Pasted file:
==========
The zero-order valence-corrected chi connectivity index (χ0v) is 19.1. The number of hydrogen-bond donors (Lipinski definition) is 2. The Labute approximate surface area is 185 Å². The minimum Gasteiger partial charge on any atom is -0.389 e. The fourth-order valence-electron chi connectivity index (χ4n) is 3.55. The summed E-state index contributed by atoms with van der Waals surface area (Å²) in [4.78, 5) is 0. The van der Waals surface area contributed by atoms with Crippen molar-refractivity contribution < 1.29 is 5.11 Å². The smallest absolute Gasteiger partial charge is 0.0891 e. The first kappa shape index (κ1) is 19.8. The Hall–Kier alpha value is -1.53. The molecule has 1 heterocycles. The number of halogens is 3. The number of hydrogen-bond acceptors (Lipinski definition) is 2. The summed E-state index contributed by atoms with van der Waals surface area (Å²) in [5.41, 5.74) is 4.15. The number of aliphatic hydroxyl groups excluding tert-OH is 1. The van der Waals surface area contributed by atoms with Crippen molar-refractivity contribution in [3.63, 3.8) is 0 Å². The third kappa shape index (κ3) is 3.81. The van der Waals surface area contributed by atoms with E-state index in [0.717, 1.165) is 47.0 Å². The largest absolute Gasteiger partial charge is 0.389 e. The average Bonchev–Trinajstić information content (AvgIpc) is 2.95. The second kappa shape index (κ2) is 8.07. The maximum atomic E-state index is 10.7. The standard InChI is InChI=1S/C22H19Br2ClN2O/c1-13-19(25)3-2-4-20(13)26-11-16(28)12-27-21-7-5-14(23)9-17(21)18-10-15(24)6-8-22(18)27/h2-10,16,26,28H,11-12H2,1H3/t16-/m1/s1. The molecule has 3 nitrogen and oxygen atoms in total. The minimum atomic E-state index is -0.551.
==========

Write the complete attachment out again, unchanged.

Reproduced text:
The zero-order valence-corrected chi connectivity index (χ0v) is 19.1. The number of hydrogen-bond donors (Lipinski definition) is 2. The Labute approximate surface area is 185 Å². The minimum Gasteiger partial charge on any atom is -0.389 e. The fourth-order valence-electron chi connectivity index (χ4n) is 3.55. The summed E-state index contributed by atoms with van der Waals surface area (Å²) in [4.78, 5) is 0. The van der Waals surface area contributed by atoms with Crippen molar-refractivity contribution < 1.29 is 5.11 Å². The smallest absolute Gasteiger partial charge is 0.0891 e. The first kappa shape index (κ1) is 19.8. The Hall–Kier alpha value is -1.53. The molecule has 1 heterocycles. The number of halogens is 3. The number of hydrogen-bond acceptors (Lipinski definition) is 2. The summed E-state index contributed by atoms with van der Waals surface area (Å²) in [5.41, 5.74) is 4.15. The number of aliphatic hydroxyl groups excluding tert-OH is 1. The van der Waals surface area contributed by atoms with Crippen molar-refractivity contribution in [3.63, 3.8) is 0 Å². The third kappa shape index (κ3) is 3.81. The van der Waals surface area contributed by atoms with E-state index in [0.717, 1.165) is 47.0 Å². The largest absolute Gasteiger partial charge is 0.389 e. The average Bonchev–Trinajstić information content (AvgIpc) is 2.95. The second kappa shape index (κ2) is 8.07. The maximum atomic E-state index is 10.7. The standard InChI is InChI=1S/C22H19Br2ClN2O/c1-13-19(25)3-2-4-20(13)26-11-16(28)12-27-21-7-5-14(23)9-17(21)18-10-15(24)6-8-22(18)27/h2-10,16,26,28H,11-12H2,1H3/t16-/m1/s1. The molecule has 3 nitrogen and oxygen atoms in total. The minimum atomic E-state index is -0.551.